Two purple flowers with white around a yellow center. Photo by Cathy Salustri.

How we found the best island in the Florida Panhandle

Part two: The best five days in July

Missed part one? Read it now.

Stopping only at the local grocery (no, not even a supermarket, simply a grocery store) for ice, we motor south as fast as an aging SUV pulling a travel trailer can go, which is to say not so very fast. We drive and drive and drive (this may have felt like a longer drive than it was because of the rain and the underlying fear we’d lose out on a fantastic campsite) and break out of the forest onto the shores of the northern Gulf of Mexico, head slightly west, and then cross the Bryant Grady Patton Bridge. As we cross the swooping bridge, I roll down my window and suck in a lungful of sweet, salty air.

The sand dunes at St. George Island State Park. Photo by Cathy Salustri.

We’d landed on St. George Island and had found a last-minute campsite at Dr. Julian G. Bruce St. George Island State Park (St. George Island State Park to its friends) through some combination of a merciful park manager and my ability to use a Florida Gazetteer.

While working on “Backroads of Paradise“, we’d tent camped at this park. I took some amazing photographs of the amazing sand dunes (I’m a sucker for sand dunes), then promptly forgot I’d ever visited it… until we returned.

The first time we’d spent any time along the coast of the Florida panhandle, I’d asked Barry if he wanted to move there. He reminded me that I put on sweatpants when the mercury dropped below 80º and suggested perhaps we should simply visit. Despite that, we haven’t spent any time of consequence in the area in almost eight years which, by my calculations, is eight years too long.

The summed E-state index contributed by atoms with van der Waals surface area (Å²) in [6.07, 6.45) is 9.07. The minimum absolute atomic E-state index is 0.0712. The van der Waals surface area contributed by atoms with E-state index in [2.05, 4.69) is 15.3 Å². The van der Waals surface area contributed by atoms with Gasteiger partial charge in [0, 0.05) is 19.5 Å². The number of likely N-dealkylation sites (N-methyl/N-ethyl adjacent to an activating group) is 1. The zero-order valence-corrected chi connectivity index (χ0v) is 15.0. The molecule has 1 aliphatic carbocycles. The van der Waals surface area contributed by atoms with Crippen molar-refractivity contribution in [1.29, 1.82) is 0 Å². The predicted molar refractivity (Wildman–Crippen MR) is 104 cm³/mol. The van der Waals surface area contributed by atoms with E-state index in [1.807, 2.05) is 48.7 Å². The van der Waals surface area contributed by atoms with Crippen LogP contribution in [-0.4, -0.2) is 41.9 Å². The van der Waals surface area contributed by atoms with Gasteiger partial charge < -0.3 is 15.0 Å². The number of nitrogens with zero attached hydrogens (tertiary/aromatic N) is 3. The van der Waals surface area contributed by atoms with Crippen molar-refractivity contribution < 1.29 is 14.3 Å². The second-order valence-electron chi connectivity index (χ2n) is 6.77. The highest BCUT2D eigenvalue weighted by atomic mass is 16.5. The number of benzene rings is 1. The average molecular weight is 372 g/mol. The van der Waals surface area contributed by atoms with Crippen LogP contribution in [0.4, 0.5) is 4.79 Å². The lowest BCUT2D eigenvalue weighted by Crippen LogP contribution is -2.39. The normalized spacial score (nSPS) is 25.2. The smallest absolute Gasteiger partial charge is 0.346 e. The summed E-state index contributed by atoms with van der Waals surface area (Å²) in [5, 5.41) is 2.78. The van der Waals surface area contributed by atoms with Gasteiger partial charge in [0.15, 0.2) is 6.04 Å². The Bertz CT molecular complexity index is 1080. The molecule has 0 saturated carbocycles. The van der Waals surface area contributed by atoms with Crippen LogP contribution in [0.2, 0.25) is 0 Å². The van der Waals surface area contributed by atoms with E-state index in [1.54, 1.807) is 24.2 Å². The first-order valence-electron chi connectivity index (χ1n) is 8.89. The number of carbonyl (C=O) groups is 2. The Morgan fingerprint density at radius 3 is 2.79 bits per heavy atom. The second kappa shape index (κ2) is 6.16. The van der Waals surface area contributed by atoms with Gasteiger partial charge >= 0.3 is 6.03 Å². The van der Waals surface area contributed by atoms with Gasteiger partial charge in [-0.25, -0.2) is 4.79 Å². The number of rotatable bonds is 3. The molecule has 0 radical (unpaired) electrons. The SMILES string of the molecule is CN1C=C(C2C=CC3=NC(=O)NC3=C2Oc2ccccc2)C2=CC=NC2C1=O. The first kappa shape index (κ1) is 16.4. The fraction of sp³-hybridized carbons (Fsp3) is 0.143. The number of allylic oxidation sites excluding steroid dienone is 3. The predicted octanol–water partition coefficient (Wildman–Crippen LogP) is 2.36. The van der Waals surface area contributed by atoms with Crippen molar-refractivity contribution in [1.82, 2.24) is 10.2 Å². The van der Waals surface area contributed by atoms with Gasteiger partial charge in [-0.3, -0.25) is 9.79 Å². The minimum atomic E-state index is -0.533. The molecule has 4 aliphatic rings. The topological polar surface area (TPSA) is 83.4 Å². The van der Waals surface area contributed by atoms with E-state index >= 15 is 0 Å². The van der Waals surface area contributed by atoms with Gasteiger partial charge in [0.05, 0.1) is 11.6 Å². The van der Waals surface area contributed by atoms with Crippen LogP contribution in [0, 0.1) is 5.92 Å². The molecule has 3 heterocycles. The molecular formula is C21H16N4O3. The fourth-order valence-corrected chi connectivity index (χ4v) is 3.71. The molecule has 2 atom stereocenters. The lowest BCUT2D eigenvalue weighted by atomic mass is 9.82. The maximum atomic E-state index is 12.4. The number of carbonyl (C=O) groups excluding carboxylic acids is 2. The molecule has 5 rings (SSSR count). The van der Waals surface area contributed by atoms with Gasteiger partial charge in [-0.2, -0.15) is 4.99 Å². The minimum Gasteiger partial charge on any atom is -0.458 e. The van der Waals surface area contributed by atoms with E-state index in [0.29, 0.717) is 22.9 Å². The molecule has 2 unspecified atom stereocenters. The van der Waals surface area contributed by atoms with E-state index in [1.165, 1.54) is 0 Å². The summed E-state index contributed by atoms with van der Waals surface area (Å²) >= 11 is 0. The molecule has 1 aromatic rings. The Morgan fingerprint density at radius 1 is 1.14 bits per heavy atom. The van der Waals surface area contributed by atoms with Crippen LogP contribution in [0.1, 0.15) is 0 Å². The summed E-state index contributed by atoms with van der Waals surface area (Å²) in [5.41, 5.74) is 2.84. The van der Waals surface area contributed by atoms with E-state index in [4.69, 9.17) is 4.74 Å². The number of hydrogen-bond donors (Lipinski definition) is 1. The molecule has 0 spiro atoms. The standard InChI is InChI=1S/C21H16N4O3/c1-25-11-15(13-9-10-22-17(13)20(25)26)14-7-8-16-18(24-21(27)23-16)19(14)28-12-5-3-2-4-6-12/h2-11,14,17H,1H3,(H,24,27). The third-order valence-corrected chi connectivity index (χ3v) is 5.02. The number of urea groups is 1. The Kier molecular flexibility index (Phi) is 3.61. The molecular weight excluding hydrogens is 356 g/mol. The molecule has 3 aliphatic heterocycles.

It’s a no-brainer that the beach is the big deal here, but the trails, too, are lovely. Pine trees – longleaf pines used to cover this part of the state, until the St. Joe Paper Company ripped them out for lumber and pencils and replanted with a faster-growing type of pine tree that, yes, looks almost as lovely but also changed the ecology of the area – pine trees abound here, close to the dunes.

Photo by Cathy Salustri.

We spend some time on the beach, and more time exploring the trails. There’s almost no cell service to speak of, so when it rains I read or work on a puzzle or pretend to write. We drive in to town and meander through the neighborhoods. We go back to the market – it’s definitely not a supermarket, more of a local grocer – to restock, and stop for ice cream. We take our bikes on a trail at the east end of the park, turning back when storm clouds darken the sky. I make friends with a tiny frog standing guard over our electrical hookup.

If loving a (blurry photo of a frog with a wonky leg is wrong, I don’t want to be right. Photo by Cathy Salustri.

The panhandle has a long, tragic history with hurricanes, and some of the trails still haven’t reopened since Hurricane Michael. Many of the homes outside the park sit perched on concrete stilts; we even had to climb a flight of stairs to get to the ice cream shop. There are a few cheeky birds who take more than a passing interest in what we’re cooking, going to far as to swoop in on our dinner as it cooks on the grill.

At one point we had four cardinals and few other birds within five feet of our food as it cooked on the grill. The presence of two (admittedly unmotivated) dogs didn’t seem to phase them. Photo by Cathy Salustri.

We had a gorgeous, serene stay, and when the Fourth of July passes without a single firework (on behalf of my anxiety-ridden coonhound, I’d like to thank the Florida Parks Service), I’m already trying to plan a trip back, ashamed that I’d basically forgotten we’d camped there before.

I will not forget again.